Solo 401 (k) – sometimes referred to as Solo (k), Uni-k, or simple k – is simply a 401 (k) plan that is operated and used by one person. Solo 401 (k) is designed for sole proprietorships or businesses run by a married couple. As a business owner, you can create your own 401 (k) in which you are both an employer and an employee. When you create a 401 (k) solo and are self-employed, you can contribute as both an employee and an employer.
You can carry out optional deferrals (what an employee would do) up to 100% of your earnings (your self-employed earned income), up to an annual contribution limit of $ 18,500 in 2021. This limit drops at $ 24,500 if you are 50 years of age or over, because you are entitled to $ 6,000. additional as a catch-up contribution.
You can also make indiscriminate contributions (the type of contribution an employer can make for you if you work for someone) of up to 25% of your compensation. As a self-employed person, your remuneration corresponds to your income from activity (net income minus half of your self-employment tax and the contributions you have paid for yourself as additional deferrals).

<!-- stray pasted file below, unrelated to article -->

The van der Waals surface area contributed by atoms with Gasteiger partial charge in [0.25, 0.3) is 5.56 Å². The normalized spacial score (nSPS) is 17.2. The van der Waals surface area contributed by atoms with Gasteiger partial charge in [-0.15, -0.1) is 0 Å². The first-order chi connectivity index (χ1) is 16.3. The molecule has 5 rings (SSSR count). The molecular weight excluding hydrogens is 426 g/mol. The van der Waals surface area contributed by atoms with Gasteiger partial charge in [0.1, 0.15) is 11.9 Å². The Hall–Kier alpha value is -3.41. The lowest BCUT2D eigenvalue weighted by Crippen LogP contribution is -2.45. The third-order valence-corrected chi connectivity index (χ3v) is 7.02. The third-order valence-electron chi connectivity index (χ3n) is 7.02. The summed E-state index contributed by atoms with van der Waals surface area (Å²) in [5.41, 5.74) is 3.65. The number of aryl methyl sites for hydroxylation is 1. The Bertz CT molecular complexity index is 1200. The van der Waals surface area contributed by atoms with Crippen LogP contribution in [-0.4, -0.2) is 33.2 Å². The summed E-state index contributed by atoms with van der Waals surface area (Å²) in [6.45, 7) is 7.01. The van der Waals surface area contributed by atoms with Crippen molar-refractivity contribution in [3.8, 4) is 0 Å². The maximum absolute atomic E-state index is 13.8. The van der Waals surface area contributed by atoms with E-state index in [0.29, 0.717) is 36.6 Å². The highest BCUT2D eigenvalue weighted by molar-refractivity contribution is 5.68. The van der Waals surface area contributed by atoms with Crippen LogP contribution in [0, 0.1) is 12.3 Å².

One of the great things about Solo 401 (k) plans is that they save you more money than other alternatives, because as a self-employed person you can participate as both an employer and an employee. . But this has a downside: The Solo 401 (k) plan may require more administration than an IRA, especially if the plan is ready.
If you’re earning a lot, Solo 401 (k) might be a good option for you, but the downside is that if you have employees other than your spouse, you can’t use the plan.
6. Tax-deferred annuities
Annuities are another way a person can save on retirement because of the tax deferral and the various investment opportunities that it offers. Annuities are offered to individuals or couples through insurance companies. They are provided with a fixed interest rate, an indexed interest rate (based on the performance of a particular index) or a variable rate (linked to the performance of the market).